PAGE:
When I comes to collectables, I like to wait until they are a known collectable. Yes, the price will be higher, but there seems to always be a sucker that will pay you a small fortune for your ‘collectable’.
The only way any of these will be collector cars is if they are essentially stored unused. Few of them are limited edition in any sense, a number are overpriced (M4), and the Alfa combines its good points with horrible build quality and limited utility (it has no luggage space at all – it’s a Sunday driver at best). Haggerty would do better to refer to them as interesting cars or compelling cars, even if they are partially basing the “collector” moniker on inside knowledge of the milage their clients are putting on them.
It’s not like many of us didn’t know enough to buy a Superbird when they were released in 1970, we just could not afford one at the time… or now! LOL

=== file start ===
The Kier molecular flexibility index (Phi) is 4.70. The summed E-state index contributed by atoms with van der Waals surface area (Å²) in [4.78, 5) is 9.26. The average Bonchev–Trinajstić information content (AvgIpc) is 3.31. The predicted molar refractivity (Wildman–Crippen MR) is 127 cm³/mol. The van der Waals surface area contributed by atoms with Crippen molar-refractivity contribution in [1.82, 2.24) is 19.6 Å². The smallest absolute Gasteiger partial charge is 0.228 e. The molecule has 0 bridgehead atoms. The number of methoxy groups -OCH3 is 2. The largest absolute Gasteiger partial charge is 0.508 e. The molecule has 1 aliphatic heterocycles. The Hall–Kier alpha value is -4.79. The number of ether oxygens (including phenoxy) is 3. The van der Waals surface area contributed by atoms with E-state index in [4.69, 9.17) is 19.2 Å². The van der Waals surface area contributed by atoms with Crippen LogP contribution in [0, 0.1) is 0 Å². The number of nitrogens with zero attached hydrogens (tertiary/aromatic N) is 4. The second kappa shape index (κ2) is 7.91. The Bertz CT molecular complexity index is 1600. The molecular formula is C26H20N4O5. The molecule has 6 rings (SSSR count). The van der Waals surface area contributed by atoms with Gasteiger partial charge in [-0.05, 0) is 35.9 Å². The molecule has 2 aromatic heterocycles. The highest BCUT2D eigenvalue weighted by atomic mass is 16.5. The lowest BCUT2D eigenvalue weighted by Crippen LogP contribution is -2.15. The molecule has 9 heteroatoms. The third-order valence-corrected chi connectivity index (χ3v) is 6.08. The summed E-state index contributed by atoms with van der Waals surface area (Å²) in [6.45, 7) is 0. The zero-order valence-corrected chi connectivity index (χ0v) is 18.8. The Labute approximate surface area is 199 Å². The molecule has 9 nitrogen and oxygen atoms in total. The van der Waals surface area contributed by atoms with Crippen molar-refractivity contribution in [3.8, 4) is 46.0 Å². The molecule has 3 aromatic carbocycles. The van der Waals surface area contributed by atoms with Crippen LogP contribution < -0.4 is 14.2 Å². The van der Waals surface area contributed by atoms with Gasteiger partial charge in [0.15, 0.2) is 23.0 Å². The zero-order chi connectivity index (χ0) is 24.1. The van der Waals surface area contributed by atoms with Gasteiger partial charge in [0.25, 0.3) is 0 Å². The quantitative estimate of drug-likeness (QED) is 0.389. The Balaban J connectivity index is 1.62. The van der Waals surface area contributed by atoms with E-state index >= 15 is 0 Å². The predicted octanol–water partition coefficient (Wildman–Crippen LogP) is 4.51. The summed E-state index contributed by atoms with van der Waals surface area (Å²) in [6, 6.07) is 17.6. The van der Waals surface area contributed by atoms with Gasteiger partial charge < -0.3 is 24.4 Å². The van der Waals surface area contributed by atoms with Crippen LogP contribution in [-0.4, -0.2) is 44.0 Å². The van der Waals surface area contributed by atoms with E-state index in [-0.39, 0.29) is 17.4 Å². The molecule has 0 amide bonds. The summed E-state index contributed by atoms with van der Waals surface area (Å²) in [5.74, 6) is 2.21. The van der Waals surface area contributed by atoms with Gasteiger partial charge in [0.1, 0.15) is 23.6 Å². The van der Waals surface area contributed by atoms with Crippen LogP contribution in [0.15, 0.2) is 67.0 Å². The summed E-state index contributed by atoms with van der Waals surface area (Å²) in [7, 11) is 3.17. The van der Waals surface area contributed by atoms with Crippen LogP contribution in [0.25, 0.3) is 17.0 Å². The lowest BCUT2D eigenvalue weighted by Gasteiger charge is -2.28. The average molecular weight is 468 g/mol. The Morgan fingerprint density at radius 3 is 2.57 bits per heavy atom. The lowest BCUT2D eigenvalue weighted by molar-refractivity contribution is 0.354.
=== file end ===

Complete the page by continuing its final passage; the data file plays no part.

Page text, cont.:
Do not speak to me of the Superbird. I had the opportunity (but not the money or warehouse space) to purchase one in excellent original condition with a 440 six pack in 1985. The price? $6000.
Bryan, my stomach hurts at the very thought…
Sorry to hear of your loss, Bryan!
I’d have found a proper storage facility in ’85 if I could have bought a ’70 Superbird in good condition for $6K. LOL
I saw a car show the other day where these cars in excellent condition were in the $150K-$200K price range. That actually seems like a low number unless these were just the 440 6 BBL. models. The Hemi should be at least twice that price or more IMO. One of the last Hemi Cuda convertibles recently sold for something like $3.6 Million so it would seem like the Superbirds should be selling for higher prices with the low production volumes.
Paul, the most interesting part of this top 10 list, is that there is only 9. Certainly you left off a pickup truck of some kind.
Now you know why my hopes for a math scholarship to MIT went out the window. But, no, Norbert, the missing link here is the Camaro Z/28, not a pickup or SUV. The story will be corrected in a moment. Thank you for the catch!
Paul A. Eisenstein
Paul – In this case the omission doesn’t really matter… LOL Just kidding!